Detroit Pistons Pride Night Draws Hundreds of LGBTQ and Ally Fans

More than 300 members of the LGBTQ community and its allies cheered on the Detroit Pistons as they defeated the Orlando Magic, 115-98, during Pride Night on Thursday, March 28, at Little Caesars Arena in Detroit.
The event, hosted by the Detroit Regional LGBT Chamber Of Commerce in partnership with the Detroit Pistons organization, has grown in popularity since it began in 2015.
"There has been a lot of blood, sweat and tears for us to be able to be incorporated inside of a sports arena, which is still to this day pretty much homophobic," said Kevin Terrell Heard, the founding board member and board president of the DRLGBTCC, which continues to be a leading force in building employment, networking and substantial business growth opportunities within Detroit's LGBTQ community.
"But the Pistons have opened up their hearts, they had an ally on their team [Reggie Bullock], they still have allies on their team for the LGBTQ community, and we're so excited that one of the four pillars this year that the sales team and the Detroit Pistons organization wanted to do was support equality, and that means equality for everyone, especially LGBTQ people in our community. They have been such a great partner to work with," Heard said.
When former Detroit Piston Bullock used his platform and began speaking out about LGBTQ acceptance, the Detroit Pistons organization got behind him. And while he's been traded to the Los Angeles Lakers, LGTBQ equality still remains an important pillar for the sports league.
"Equality is one of our pillar platforms for work within our community, and Pride Night is an important activation of that platform," said Erika Swilley, senior director of community and social responsibility with the Detroit Pistons. "Partnering with the Detroit Regional LGBT Chamber of Commerce was important to our organization in an effort to ensure that we were inclusive of as many groups and organizations in our area as possible."
The organization showed its support with Pride lapel pins for employees and the coaching staff, and the players wore Pride shooting shirts on the court. All Pride Night attendees were given a free T-shirt, and a portion of the proceeds from their ticket purchase will benefit local LGBTQ non-profit organizations. Some of those organizations were invited by the DRLGBTCC to help promote the event like the Ruth Ellis Center, the Jim Toy Community Center, Affirmations, PFLAG, Freedom House Detroit, Stand With Trans, SAGE Metro Detroit and the Trans Sistas of Color Project.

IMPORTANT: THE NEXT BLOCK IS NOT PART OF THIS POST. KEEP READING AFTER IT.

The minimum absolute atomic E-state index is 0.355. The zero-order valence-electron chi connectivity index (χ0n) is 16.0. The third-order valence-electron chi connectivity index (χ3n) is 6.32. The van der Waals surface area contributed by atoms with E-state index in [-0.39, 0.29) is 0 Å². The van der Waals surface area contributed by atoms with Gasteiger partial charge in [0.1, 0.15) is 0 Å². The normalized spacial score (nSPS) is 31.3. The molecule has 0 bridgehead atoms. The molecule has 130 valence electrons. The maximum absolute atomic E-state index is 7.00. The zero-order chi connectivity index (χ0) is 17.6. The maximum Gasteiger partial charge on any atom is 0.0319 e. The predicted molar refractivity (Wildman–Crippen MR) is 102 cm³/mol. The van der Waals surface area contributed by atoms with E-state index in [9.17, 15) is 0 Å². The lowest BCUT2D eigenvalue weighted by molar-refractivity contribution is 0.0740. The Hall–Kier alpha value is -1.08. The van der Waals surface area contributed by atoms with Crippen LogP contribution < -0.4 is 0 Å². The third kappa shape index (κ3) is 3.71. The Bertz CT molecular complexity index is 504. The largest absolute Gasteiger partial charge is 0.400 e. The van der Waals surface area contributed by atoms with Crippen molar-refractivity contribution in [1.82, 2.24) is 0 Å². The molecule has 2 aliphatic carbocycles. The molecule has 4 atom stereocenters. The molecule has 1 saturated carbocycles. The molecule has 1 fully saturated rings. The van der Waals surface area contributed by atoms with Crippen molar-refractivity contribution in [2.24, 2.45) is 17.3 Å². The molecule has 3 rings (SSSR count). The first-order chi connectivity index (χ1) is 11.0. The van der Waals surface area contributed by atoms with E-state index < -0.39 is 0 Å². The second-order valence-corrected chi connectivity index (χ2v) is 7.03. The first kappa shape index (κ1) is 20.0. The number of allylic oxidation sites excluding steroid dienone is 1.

This was a big draw for Kevin Dedicatoria of Saginaw.
"I think it's important to give, to help people who may not have the same privileges like I did. I think it's needed," said Dedicatoria, who is hopeful that LGBTQ athletes will become more accepted.
"The more LGBTQ athletes and allies that are out there and are willing and able to be open, that will help normalize LGBTQ athletes in sports and people will begin to realize we're not a homogeneous group. We all have different interests and passions and sports happens to be one of them."
Representatives from various employee resource groups leading the way toward LGBTQ equality were in attendance – Chase Pride, Comerica Bank, Turtle & Giraffe and Eric Martin of State Farm. Corporate partners for the event included PNC Bank, Miller Canfield and Ally Financial, which brought 52 people together to support the LGBTQ community on Pride Night.
"We have a culture at Ally that encourages participation in our employee resource groups and the members of PRIDE Allys are an awesome bunch of people who enjoy getting together to show our support for the community as evidenced in the activities and organizations we have been able to support in the two years since the ERG was formed," said Phil Silvio, chairperson of PRIDE Allys and SharePoint technical delivery manager.
Before the game, PRISM gay men and allies chorus of Metro Detroit sang the national anthem. All Pride Night attendees were welcome to participate in the halftime pride performance by the Detroit Pistons Dance Team to honor the LGBTQ community. Each attendee who purchased the Pride Night package were also invited to a special meet-and-greet at the end of the game with University of Michigan swimmer alumni G Ryan, who came to the game with their friends Erica Watson and Mari Longmire of Ann Arbor.
G Ryan, a five-time Big Ten champion and four-time All-American swimmer, identifies as nonbinary and previously swam on the U-M women's team. They were invited to represent queer athletes and to discuss their mental health journey through depression, anxiety and gender dysphoria.
"The realm of athletics has a lot of issues. It was tough at times and other times it was the best feeling ever because I got to be surrounded by other people who were celebrating being queer and being an athlete at the same time," said G Ryan.
When asked if they have any advice for aspiring young, queer athletes, G Ryan said, "It's all about community support. You can't do it by yourself. Finding the people who support you, who validate you and really affirm you, that was the most important thing for me, finding my community."